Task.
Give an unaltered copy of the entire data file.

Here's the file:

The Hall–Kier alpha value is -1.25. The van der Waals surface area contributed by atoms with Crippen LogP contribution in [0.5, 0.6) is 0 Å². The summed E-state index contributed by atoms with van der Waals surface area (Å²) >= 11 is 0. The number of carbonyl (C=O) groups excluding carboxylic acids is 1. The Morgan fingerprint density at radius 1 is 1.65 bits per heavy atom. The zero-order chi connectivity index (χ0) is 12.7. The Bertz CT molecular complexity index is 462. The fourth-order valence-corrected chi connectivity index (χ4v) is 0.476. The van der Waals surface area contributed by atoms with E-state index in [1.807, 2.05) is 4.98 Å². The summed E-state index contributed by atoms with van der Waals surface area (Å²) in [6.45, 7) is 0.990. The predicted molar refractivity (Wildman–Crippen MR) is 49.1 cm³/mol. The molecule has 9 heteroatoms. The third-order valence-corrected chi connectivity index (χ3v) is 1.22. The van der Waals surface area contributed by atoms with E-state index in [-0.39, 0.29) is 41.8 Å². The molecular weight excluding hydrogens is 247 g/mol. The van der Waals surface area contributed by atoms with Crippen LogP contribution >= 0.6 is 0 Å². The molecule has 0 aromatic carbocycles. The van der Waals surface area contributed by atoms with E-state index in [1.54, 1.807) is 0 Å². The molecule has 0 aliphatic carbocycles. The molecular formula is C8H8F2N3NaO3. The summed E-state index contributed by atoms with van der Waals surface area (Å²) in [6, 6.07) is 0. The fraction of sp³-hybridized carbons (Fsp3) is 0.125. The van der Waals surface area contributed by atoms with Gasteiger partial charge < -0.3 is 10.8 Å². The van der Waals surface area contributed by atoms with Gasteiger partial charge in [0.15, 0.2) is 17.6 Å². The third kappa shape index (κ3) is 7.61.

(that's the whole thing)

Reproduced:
The Hall–Kier alpha value is -1.25. The van der Waals surface area contributed by atoms with Crippen LogP contribution in [0.5, 0.6) is 0 Å². The summed E-state index contributed by atoms with van der Waals surface area (Å²) >= 11 is 0. The number of carbonyl (C=O) groups excluding carboxylic acids is 1. The Morgan fingerprint density at radius 1 is 1.65 bits per heavy atom. The zero-order chi connectivity index (χ0) is 12.7. The Bertz CT molecular complexity index is 462. The fourth-order valence-corrected chi connectivity index (χ4v) is 0.476. The van der Waals surface area contributed by atoms with E-state index in [1.807, 2.05) is 4.98 Å². The summed E-state index contributed by atoms with van der Waals surface area (Å²) in [6.45, 7) is 0.990. The predicted molar refractivity (Wildman–Crippen MR) is 49.1 cm³/mol. The molecule has 9 heteroatoms. The third-order valence-corrected chi connectivity index (χ3v) is 1.22. The van der Waals surface area contributed by atoms with E-state index in [-0.39, 0.29) is 41.8 Å². The molecular weight excluding hydrogens is 247 g/mol. The van der Waals surface area contributed by atoms with Crippen LogP contribution >= 0.6 is 0 Å². The molecule has 0 aromatic carbocycles. The van der Waals surface area contributed by atoms with E-state index in [1.54, 1.807) is 0 Å². The molecule has 0 aliphatic carbocycles. The molecular formula is C8H8F2N3NaO3. The summed E-state index contributed by atoms with van der Waals surface area (Å²) in [6, 6.07) is 0. The fraction of sp³-hybridized carbons (Fsp3) is 0.125. The van der Waals surface area contributed by atoms with Gasteiger partial charge < -0.3 is 10.8 Å². The van der Waals surface area contributed by atoms with Gasteiger partial charge in [0.15, 0.2) is 17.6 Å². The third kappa shape index (κ3) is 7.61.